Posted by Marcia Penner Freedman
In psychology, learning is commonly defined as ‘a relatively permanent change in behavior based on experience.’
Isn’t that remarkable.
Learning is not only about changes in the amount of information stored in your brain. Nor is it only determined by changes in how you feel about a subject or how you perceive it. Rather, while both of these contribute to the learning process, it’s the change in behavior that signals that learning has actually taken place.
When it comes to how people treat nature, I’ve always wondered which techniques would be most effective in changing negative behaviors. How do you get a sensation seeker to stop driving a truck into a meadow? How do you instill an ecologic ethic in someone who believes all of nature belongs to humans? Is it enough to explain the workings of a meadow, or to call on feelings such as empathy, to encourage respect and responsibility towards the environment?
Last week a friend sent me a video about two guys who, while surfing in Bali, discovered the beaches were littered with plastic debris. When they asked why the trash had not been removed, they were told that every day the beach is cleaned and every day the waves and tides deposit new litter on the shore.
After considering the situation, they came up with a business plan called 4Ocean, which is a method for helping remove plastic from the sea. In Bali they hired local fishermen to haul plastics and other debris out of the ocean with their nets and bring the trash to shore, where it is prepared for recycling and dumping.
Since their experience in Bali, they have expanded their operation to twenty-six countries around the world, using the Bali approach of hiring local people to do the work. To date, they claim to have removed almost eight hundred thousand pounds of plastic and other debris from the ocean and its shores.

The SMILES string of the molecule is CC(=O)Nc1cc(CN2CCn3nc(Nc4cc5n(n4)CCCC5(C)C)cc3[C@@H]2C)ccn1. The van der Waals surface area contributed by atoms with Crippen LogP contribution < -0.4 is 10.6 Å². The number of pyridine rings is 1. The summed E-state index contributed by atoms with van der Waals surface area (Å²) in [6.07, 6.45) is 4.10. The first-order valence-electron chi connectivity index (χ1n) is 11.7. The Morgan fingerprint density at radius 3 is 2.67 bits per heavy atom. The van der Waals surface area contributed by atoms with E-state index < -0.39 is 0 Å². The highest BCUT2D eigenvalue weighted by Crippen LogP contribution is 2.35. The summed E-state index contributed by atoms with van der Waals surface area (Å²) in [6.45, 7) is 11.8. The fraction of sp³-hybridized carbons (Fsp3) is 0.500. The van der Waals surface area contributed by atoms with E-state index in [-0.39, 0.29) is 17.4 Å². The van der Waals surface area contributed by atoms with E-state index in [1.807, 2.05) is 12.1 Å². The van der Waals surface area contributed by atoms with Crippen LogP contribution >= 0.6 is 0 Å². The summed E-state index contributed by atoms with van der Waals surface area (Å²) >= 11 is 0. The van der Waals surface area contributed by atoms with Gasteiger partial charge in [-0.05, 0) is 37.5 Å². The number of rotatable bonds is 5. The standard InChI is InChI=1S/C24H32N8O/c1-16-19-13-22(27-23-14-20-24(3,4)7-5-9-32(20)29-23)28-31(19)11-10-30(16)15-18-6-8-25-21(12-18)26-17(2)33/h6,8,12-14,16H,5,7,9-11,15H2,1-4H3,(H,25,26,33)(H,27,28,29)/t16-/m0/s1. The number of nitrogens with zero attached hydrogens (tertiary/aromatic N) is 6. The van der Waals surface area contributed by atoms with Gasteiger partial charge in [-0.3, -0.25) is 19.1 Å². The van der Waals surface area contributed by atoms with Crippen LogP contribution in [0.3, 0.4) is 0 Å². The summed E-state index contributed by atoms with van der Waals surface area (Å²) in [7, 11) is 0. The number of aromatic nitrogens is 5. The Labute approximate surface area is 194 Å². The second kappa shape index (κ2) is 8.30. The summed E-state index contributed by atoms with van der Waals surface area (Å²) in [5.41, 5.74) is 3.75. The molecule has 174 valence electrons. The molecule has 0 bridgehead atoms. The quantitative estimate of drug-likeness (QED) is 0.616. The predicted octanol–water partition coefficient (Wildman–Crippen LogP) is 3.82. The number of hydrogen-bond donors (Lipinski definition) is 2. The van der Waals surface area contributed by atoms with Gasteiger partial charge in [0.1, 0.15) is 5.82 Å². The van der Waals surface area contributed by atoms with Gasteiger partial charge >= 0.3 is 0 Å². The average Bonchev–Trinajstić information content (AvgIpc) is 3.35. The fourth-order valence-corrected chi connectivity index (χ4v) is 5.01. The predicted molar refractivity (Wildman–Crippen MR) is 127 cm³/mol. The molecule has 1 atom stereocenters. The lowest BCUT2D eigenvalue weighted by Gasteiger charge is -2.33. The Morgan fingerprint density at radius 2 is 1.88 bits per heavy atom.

The person who sent me the video suggested there might be some incidental learning about caring for the environment among those involved in the clean-up, a kind of transference of information from the ocean to all of nature.
That’s an interesting idea.
Incidental learning is very common. It is unintentional and unplanned, and it happens when we are involved in one thing and then extrapolate to another. Incidental learning allows us to gain new perspectives on an old idea or a familiar situation. It’s natural. Unforced. And, it’s personal, often occurring during hands-on experiences.
And here is where it would appear that the 4Ocean model offers a great opportunity for those involved in the project to incidentally learn that they are part of something greater than ocean clean-up. I mean, 4Ocean is operating in twenty-six countries. Imagine how many people are being touched directly and indirectly by this awesome and potentially mind-altering process.
According to experiential learning theory, as developed by David Kolb in 1984, however, one of the essentials for learning is that a person has to reflect on his experience. It’s through these reflections that the individual is able to develop a new perspective about the situation, can internalize something new, realize something incidental.
It’s not clear that reflection can be taught, however. And, it’s not clear that a person could explain his reflections, even to himself. Also, 4Ocean does not have the capacity, nor the mission, to encourage incidental learning associated with their operation.
So the question remains about developing techniques for changing negative behaviors towards nature. If experiential learning can spawn reflection that has the power to incidentally transform perception and ultimately change behavior, how can that be implemented in environmental education?